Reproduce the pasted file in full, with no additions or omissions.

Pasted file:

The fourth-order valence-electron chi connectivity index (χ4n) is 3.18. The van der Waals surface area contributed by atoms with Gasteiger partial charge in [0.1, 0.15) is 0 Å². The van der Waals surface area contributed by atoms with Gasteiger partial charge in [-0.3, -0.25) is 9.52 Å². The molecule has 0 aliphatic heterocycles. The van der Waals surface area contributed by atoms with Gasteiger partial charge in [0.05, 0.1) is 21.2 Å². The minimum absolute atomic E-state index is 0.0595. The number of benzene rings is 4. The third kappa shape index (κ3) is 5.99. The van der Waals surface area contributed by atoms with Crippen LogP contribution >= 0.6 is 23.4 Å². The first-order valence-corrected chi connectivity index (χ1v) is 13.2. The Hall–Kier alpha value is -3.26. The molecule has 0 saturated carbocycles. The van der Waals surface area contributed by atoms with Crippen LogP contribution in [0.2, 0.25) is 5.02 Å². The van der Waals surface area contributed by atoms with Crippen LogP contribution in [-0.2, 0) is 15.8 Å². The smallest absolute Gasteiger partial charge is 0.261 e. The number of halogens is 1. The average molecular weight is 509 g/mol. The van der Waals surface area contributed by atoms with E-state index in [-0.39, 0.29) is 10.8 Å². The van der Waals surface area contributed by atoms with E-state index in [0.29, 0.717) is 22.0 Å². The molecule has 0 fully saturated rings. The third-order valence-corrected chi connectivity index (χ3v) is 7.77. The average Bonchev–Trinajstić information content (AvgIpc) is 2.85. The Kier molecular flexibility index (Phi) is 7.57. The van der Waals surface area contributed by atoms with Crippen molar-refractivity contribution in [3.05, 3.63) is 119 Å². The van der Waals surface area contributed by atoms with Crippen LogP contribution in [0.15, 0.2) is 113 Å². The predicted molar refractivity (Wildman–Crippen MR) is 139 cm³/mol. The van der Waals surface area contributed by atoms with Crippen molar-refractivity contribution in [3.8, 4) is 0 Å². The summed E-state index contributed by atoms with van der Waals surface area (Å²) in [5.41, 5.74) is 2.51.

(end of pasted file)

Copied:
The fourth-order valence-electron chi connectivity index (χ4n) is 3.18. The van der Waals surface area contributed by atoms with Gasteiger partial charge in [0.1, 0.15) is 0 Å². The van der Waals surface area contributed by atoms with Gasteiger partial charge in [-0.3, -0.25) is 9.52 Å². The molecule has 0 aliphatic heterocycles. The van der Waals surface area contributed by atoms with Gasteiger partial charge in [0.05, 0.1) is 21.2 Å². The minimum absolute atomic E-state index is 0.0595. The number of benzene rings is 4. The third kappa shape index (κ3) is 5.99. The van der Waals surface area contributed by atoms with Crippen LogP contribution >= 0.6 is 23.4 Å². The first-order valence-corrected chi connectivity index (χ1v) is 13.2. The Hall–Kier alpha value is -3.26. The molecule has 0 saturated carbocycles. The van der Waals surface area contributed by atoms with Crippen LogP contribution in [0.2, 0.25) is 5.02 Å². The van der Waals surface area contributed by atoms with Crippen LogP contribution in [-0.2, 0) is 15.8 Å². The smallest absolute Gasteiger partial charge is 0.261 e. The number of halogens is 1. The average molecular weight is 509 g/mol. The van der Waals surface area contributed by atoms with E-state index in [-0.39, 0.29) is 10.8 Å². The van der Waals surface area contributed by atoms with E-state index in [0.29, 0.717) is 22.0 Å². The molecule has 0 fully saturated rings. The third-order valence-corrected chi connectivity index (χ3v) is 7.77. The average Bonchev–Trinajstić information content (AvgIpc) is 2.85. The Kier molecular flexibility index (Phi) is 7.57. The van der Waals surface area contributed by atoms with Crippen molar-refractivity contribution in [3.05, 3.63) is 119 Å². The van der Waals surface area contributed by atoms with Crippen LogP contribution in [0.15, 0.2) is 113 Å². The predicted molar refractivity (Wildman–Crippen MR) is 139 cm³/mol. The van der Waals surface area contributed by atoms with Crippen molar-refractivity contribution in [3.8, 4) is 0 Å². The summed E-state index contributed by atoms with van der Waals surface area (Å²) in [5.41, 5.74) is 2.51.